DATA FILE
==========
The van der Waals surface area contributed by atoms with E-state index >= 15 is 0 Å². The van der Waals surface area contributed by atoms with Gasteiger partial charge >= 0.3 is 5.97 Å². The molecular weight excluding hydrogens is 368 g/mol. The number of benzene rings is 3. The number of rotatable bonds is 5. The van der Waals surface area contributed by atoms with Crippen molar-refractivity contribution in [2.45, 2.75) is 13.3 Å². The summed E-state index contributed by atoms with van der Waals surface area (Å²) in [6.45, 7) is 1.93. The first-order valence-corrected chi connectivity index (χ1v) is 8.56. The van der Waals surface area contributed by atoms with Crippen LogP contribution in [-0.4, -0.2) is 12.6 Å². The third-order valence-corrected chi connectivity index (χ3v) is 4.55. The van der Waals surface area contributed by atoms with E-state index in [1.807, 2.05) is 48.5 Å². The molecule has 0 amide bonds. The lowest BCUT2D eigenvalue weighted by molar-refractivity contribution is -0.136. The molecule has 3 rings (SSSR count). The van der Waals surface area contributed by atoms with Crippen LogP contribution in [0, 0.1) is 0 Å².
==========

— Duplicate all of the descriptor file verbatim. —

The van der Waals surface area contributed by atoms with E-state index >= 15 is 0 Å². The van der Waals surface area contributed by atoms with Gasteiger partial charge >= 0.3 is 5.97 Å². The molecular weight excluding hydrogens is 368 g/mol. The number of benzene rings is 3. The number of rotatable bonds is 5. The van der Waals surface area contributed by atoms with Crippen molar-refractivity contribution in [2.45, 2.75) is 13.3 Å². The summed E-state index contributed by atoms with van der Waals surface area (Å²) in [6.45, 7) is 1.93. The first-order valence-corrected chi connectivity index (χ1v) is 8.56. The van der Waals surface area contributed by atoms with Crippen LogP contribution in [-0.4, -0.2) is 12.6 Å². The third-order valence-corrected chi connectivity index (χ3v) is 4.55. The van der Waals surface area contributed by atoms with E-state index in [1.807, 2.05) is 48.5 Å². The molecule has 0 amide bonds. The lowest BCUT2D eigenvalue weighted by molar-refractivity contribution is -0.136. The molecule has 3 rings (SSSR count). The van der Waals surface area contributed by atoms with Crippen LogP contribution in [0, 0.1) is 0 Å².